Seeking Sustainable Lubricants

Graduate student John Bomidi pursues green solutions through tribology

Surpassing geographical boundaries while uniting the world's citizens, the quest for a "green" society appears to be making substantial strides. This is particularly true within the School of Mechanical Engineering, which boasts talented scholars like John Bomidi from Visakhapatnam, located on South India's east coast.

Bomidi explored several graduate schools with competitive graduate research programs and top facilities, but Purdue's stellar reputation and offer of financial support ultimately led him to West Lafayette. Here he has applied his skills and knowledge to sustainability projects since 2007.

"I have an interest in tribology," he says. A branch of mechanical engineering, tribology focuses on the design, friction, wear and lubrication of interacting surfaces.

Two tribology-related projects currently consume Bomidi's time and attention. One seeks to understand the lubrication of joints in a molecular scale; the second aims to develop sustainable additives to lubricants. "The extreme pressure (EP) and anti-wear (AW) additives are usually not readily biodegradable," Bomidi says. As part of his research, he seeks to discern a structure-function relationship between readily biodegradable elements that provide excellent EP and AW performance.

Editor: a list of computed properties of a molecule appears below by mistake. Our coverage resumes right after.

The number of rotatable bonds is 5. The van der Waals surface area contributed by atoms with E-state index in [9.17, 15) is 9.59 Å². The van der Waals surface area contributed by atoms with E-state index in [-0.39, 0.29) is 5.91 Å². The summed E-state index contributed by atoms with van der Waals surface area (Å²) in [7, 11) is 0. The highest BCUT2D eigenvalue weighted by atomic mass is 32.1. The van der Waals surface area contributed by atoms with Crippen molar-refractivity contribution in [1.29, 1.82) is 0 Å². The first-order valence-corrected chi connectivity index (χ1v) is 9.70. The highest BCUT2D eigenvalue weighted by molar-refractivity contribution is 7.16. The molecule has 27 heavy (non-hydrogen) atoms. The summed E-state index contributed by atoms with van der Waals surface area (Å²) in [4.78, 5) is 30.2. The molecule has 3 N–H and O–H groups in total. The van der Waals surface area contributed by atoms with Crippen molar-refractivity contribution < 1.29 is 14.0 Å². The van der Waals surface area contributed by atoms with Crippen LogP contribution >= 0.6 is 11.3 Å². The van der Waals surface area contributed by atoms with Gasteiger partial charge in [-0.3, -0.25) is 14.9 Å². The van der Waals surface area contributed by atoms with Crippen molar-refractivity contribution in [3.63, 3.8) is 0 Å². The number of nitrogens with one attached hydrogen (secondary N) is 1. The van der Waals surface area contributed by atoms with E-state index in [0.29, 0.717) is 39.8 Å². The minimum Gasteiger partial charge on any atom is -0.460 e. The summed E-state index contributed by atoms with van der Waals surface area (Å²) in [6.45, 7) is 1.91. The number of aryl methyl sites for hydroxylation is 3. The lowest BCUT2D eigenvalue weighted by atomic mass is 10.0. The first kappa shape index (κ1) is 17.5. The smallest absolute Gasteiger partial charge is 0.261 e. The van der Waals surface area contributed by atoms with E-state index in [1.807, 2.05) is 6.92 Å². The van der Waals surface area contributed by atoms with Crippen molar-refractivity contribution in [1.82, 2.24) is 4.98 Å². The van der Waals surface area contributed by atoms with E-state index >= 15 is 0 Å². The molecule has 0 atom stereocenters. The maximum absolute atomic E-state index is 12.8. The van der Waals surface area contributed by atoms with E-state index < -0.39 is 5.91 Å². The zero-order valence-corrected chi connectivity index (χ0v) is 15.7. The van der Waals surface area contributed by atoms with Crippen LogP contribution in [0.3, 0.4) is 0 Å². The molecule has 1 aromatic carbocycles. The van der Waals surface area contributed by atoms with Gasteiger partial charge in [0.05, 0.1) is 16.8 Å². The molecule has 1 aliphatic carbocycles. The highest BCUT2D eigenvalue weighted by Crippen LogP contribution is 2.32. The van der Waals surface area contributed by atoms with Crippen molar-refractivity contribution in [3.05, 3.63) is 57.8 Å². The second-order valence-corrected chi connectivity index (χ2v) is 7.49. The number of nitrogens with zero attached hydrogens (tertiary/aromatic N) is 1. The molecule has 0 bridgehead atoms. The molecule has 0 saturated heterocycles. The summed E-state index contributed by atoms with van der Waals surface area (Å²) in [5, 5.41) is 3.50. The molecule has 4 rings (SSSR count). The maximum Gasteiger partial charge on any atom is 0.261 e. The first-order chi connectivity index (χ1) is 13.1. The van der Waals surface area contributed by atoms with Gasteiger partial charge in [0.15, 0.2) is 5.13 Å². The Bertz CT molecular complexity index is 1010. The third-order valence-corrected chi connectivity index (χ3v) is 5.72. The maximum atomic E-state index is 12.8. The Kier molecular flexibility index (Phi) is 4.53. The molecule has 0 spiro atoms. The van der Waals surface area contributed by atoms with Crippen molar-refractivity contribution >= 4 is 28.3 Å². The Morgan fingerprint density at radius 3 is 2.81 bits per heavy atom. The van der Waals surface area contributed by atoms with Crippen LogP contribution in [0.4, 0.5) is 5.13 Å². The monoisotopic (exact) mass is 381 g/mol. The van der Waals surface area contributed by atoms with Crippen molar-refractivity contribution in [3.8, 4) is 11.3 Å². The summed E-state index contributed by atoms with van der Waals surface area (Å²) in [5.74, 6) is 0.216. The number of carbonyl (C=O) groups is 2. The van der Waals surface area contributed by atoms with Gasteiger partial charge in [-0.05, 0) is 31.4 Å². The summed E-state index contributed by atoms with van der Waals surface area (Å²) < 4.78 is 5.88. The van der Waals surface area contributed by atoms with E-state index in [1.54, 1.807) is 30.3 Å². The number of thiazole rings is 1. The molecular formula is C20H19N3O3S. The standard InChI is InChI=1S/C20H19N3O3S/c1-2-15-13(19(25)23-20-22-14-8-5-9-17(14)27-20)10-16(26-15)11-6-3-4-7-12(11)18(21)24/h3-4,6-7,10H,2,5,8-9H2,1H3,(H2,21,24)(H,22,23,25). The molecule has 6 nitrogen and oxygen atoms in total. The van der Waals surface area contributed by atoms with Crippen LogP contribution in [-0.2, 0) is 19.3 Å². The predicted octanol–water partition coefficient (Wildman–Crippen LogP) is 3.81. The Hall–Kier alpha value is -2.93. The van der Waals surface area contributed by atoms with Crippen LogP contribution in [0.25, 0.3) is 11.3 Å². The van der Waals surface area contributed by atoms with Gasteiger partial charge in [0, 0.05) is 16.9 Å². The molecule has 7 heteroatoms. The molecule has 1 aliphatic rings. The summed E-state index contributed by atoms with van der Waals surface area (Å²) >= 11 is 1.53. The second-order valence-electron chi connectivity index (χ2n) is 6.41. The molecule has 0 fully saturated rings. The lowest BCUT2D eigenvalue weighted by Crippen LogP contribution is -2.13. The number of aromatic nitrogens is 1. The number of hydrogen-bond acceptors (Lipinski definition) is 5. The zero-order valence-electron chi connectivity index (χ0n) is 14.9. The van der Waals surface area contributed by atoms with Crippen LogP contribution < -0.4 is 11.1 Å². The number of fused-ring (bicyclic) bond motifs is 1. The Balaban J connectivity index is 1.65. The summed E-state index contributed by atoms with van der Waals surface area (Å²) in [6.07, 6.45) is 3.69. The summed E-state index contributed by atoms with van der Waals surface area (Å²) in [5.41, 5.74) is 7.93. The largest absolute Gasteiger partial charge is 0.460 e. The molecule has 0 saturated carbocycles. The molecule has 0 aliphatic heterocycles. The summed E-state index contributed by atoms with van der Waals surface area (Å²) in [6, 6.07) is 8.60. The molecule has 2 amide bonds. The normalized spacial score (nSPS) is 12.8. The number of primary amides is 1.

While Bomidi maintains a keen interest in the lubrication/friction-wear side of engineering, he says he realized that considering the green factor could reap rich rewards. "The need today calls for it," he says, noting that much can be achieved within green parameters. This requires a multidisciplinary approach, which he also finds appealing.

Through his work, Bomidi hopes to validate processes for testing and quantifying biodegradability, especially that of lubricant oils and additives. This will eventually require the use of a four-ball machine, which is commonly used to test EP and AW performance of lubricants.

"The EP and AW additives being used are not green—not readily biodegradable," Bomidi says. "This research will add to the value of the lubricant and will also be environmentally friendly—or rather sustainable." Such a lubricant would offer added value as lubricants found in living organisms and nature are extremely efficient compared to traditional lubricants and do less long-term damage to the environment.

While Bomidi launched his research at Purdue just over a year ago, he has quickly found the experience rewarding. Bomidi says that Fu Zhao, assistant professor of mechanical engineering and Bomidi's adviser, plays a key role in developing the plan for his work while providing Bomidi freedom to pursue his own ideas. Meanwhile he consumes countless books, research papers and online articles that whet his appetite for discovery and add to his determination to make an impact through his research.

Clearly, Bomidi will not be satisfied until he achieves his "green" tribology goals: "Research ought to produce results," he says.

-Matt Schnepf